Tuesday, April 25, 2017

Emerging Artist

A few weeks ago, while at Nokomis Beach here in Florida, my wife, Lesley was wading in the water and happened to have her iPhone in hand. It was one of those typical Gulf Coast days when the air was hot and there was a bit of red tide close to the beach.

Since the water was still chilly, I didn't venture from my beach chair. Looking out to the water from my chair I noticed Lesley taking pictures of the water? When she returned to her chair she showed me the photos she had just made. Wow, she really saw something! I couldn't wait to get home and take a closer look at Lesley's photos on my computer. Here is the result ...


FYI ... While in college at Boston University, Lesley wrote an extensive paper on black and white photography. It was really good! Somewhere down deep there was a photographer lurking ...
Lurk no more! I hope she keeps it up ...

Black and White or Color?

 Nearly 100% of my photography has been in black and white. For the past year, due to necessity (no darkroom), I have been photographing with a digital camera ... a Sony A7R II.


For the first time in my life, I am seeing images intended as black and white, but captured in color.

WHAT TO DO? TOO MANY CHOICES ... !!!












David Burnett - Greenfield Prize Winner

Last Sunday, I had the opportunity to attend a "Creative Conversation" at The Works at the Sarasota Museum of Art.

Photojournalist, David Burnett is the recipient of The Greenfield Prize at The Hermitage Artist Retreat. The Prize includes a commission of $30,000 for a new project to be completed within two years, and a residency at the Hermitage Artist Retreat. David presented a number of his images and discussed the circumstances in making them. From Viet Nam to the Olympics ... It was most fascinating hearing the stories behind the images. On a few occasions, David became quite emotional telling about how a single image can affect the lives of people, both positive and negative.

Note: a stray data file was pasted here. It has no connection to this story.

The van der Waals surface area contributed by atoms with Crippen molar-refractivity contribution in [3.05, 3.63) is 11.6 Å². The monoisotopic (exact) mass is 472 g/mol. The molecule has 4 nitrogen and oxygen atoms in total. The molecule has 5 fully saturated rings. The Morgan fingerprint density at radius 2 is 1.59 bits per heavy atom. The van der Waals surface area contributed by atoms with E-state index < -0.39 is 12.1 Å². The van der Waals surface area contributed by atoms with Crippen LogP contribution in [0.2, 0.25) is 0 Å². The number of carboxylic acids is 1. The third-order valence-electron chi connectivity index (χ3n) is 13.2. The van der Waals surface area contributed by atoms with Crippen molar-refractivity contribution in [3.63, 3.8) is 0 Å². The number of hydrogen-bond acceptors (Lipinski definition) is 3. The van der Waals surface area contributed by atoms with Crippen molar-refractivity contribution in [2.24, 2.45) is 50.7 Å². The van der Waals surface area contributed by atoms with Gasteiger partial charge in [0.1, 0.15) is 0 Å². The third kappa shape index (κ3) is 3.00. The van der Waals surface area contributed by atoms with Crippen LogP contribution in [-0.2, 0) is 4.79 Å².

I had come to know David and his work since we both had lived in the Washington, D.C. area. David, is not only a highly accomplished world class photojournalist, but is also "a photographer's photographer." Always willing to share ideas and talk shop ... a real mensch!

After David's presentation, there was a panel discussion "The State of the Art of Photography," led by Anne-Marie Russell, the new Founding Executive Director of the Sarasota Museum of Art ... a new contemporary art museum dedicated to exhibiting art of the late 20th and 21st century. Anne-Marie served as Executive Director of the Museum of Contemporary Art in Tucson and adjunct professor at the University of Arizona prior to accepting her new role at The Sarasota Museum of Art.

The panel consisted of Dr. Anthony Bannon, executive director of the Burchfield Penny Art Center at Buffalo State College. Tony was the seventh director of George Eastman House International Museum of Photography and Film in Rochester, New York.

In addition, Christopher Jones. Christopher is Associate Curator of Photography at The Ringling Museum of Art where he oversees the photography, new media and works on paper collection.

Last but not least is Robert Pledge. Robert was the former editor of the French visual arts magazine, Zoom, le magazine de l'image. In 1976, he co-founded along with David Burnett, the international
photojournalism agency, Contact Press Images.

The panel acknowledged the importance of photography in today's ever changing news world and how images shape our perceptions and opinions. Also mentioned was how the documentary/reportage image has crossed over into the fine art world. Many examples of this can be seen in David's images where they can be viewed in a news paper, magazine, on-line or on the walls of a museum.